Here’s an interview I did for Russia Today TV on 8th July 2010 about the US/Russian spy swap:
I did a PR interview for the 2008 film “The Bank Job”, which was included in the extras on the DVD.
In the interview I discussed MI5 dirty tricks and spy influence over the media.
Last year I had the honour to meet Julian Assange, the founder of the brilliant whistleblower website, WikiLeaks, that has been causing such a stir recently with the release of the decrypted US military film, “Collateral Murder“, and recently with the Afghan War Logs.
I have nothing but respect for WikiLeaks – it shines a torch into the dark corners of corrupt government and big business, and is the way forward in holding these organisations, which largely believe themselves to be above the law, at least somewhat to account.
Julian was kind enough to invite me to take part in a panel discussion with him at the Hacking at Random festival in the Netherlands last year. The discussion focused on whistleblowing and government accountability. Here’s the video:
In July I was invited back to speak at the Secret Garden Party, a music, politics, and arts festival held annually somewhere, er, secret in the UK.
What a fab weekend. I have a well-known antipathy to sleeping under canvas, but this was an excellent festival – and even the compost loos were not too grim.
Listed as one of the “Star Acts” in the printed festival programme (I blush), I had the luxury of an hour and a half to speak in the premiere debate tent in the Rebels and Intellectuals section of the festival – The Forum – a concept that the organiser, Ben de Vere, promises to transplant to London sometime in the near future.
Anyway, I seriously recommend putting this festival in your diaries for next year, and keep an eye open for the spread of The Forum…..
Here’s the video:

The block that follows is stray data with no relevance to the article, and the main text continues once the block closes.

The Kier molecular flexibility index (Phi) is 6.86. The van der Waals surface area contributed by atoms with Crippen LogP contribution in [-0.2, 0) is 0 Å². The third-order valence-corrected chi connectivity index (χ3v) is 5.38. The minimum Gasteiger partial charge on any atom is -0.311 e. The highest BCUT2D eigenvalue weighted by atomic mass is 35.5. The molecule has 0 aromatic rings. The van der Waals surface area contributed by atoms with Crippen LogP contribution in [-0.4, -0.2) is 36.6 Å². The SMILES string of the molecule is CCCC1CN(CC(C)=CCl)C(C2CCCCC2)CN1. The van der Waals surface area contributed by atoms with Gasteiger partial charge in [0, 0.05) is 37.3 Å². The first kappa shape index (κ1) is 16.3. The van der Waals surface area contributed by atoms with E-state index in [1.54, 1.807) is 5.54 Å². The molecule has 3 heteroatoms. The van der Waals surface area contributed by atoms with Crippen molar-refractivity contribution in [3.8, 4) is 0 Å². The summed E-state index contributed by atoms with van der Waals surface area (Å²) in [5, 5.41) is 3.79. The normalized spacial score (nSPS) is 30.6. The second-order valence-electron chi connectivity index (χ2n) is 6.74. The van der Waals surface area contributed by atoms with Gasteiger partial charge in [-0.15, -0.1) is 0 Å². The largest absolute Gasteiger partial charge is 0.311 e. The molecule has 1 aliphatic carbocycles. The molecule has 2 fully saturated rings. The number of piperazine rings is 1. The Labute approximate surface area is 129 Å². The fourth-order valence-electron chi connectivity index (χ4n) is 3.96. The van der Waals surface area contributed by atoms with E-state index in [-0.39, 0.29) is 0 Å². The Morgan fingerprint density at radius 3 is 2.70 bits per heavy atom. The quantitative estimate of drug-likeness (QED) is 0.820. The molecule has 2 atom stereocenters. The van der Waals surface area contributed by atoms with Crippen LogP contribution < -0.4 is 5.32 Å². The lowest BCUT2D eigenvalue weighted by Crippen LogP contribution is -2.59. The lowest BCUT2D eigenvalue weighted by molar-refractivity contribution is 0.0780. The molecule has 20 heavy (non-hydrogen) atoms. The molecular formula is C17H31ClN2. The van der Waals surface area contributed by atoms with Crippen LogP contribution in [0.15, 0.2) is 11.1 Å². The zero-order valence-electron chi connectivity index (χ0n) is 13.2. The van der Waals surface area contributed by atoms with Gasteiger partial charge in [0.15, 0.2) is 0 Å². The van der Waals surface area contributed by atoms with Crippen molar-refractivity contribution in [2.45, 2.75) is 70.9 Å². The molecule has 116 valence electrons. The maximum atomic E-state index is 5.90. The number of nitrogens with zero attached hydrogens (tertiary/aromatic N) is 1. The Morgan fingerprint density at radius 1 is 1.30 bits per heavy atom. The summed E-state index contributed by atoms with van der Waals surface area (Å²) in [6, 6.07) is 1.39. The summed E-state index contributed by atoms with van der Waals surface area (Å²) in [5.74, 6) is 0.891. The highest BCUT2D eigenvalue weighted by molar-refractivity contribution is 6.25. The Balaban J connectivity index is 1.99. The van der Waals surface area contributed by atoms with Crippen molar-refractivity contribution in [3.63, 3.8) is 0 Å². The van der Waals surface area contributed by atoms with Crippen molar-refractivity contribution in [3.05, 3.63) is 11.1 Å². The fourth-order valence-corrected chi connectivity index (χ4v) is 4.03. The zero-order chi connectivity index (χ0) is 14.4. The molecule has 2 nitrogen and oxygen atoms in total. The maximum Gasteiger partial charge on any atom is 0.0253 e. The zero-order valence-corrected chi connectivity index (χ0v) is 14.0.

So last week I was on holiday with my lovely Dutchman in Cologne on the Rhine in Germany, a city steeped in history and now chiefly famous for its Gothic cathedral, widely reputed to be pretty much the last building left standing in the city at the end of WW2. Easily resisting both this religious hotspot and, with slightly more difficulty, the siren calls of the brauerei, we decided on a bit of culture, some museums and a stroll along the river.
However, it turns out that not one but two buildings had survived WW2 in their entirety. Tucked away on a backstreet, we found the second survivor: the Gestapo HQ, which had been preserved as it was found at the end of the war to serve as a ghastly warning to history.
Well, as someone who regularly speaks at conferences across the world about human rights, totalitarianism and encroaching police states, I felt I had to have a look. The building is a nondescript office block that looks perfectly innocent from the outside. Three floors are open to the public. On the first is the museum, with the history of the rise to power of the Nazis. It was hideously fascinating to read how freedoms and rights were incrementally eroded as the state slipped ever more from democracy. The majority of the German people went sleep-walking into national socialism. As soon as Hitler had any sort of political power his attack-dogs, the SS, used disproportionate, sudden, and shocking violence against Germany's own citizens to crush any nascent resistance. So from 1933 onwards the population was terrorised, as "undesirables" were routinely snatched from their homes for questioning, torture and imprisonment.
And the propaganda in the media that was on display….. Shall I just say, even more unsubtle than that which is used against us today. I suppose these dark arts have developed over the intervening years.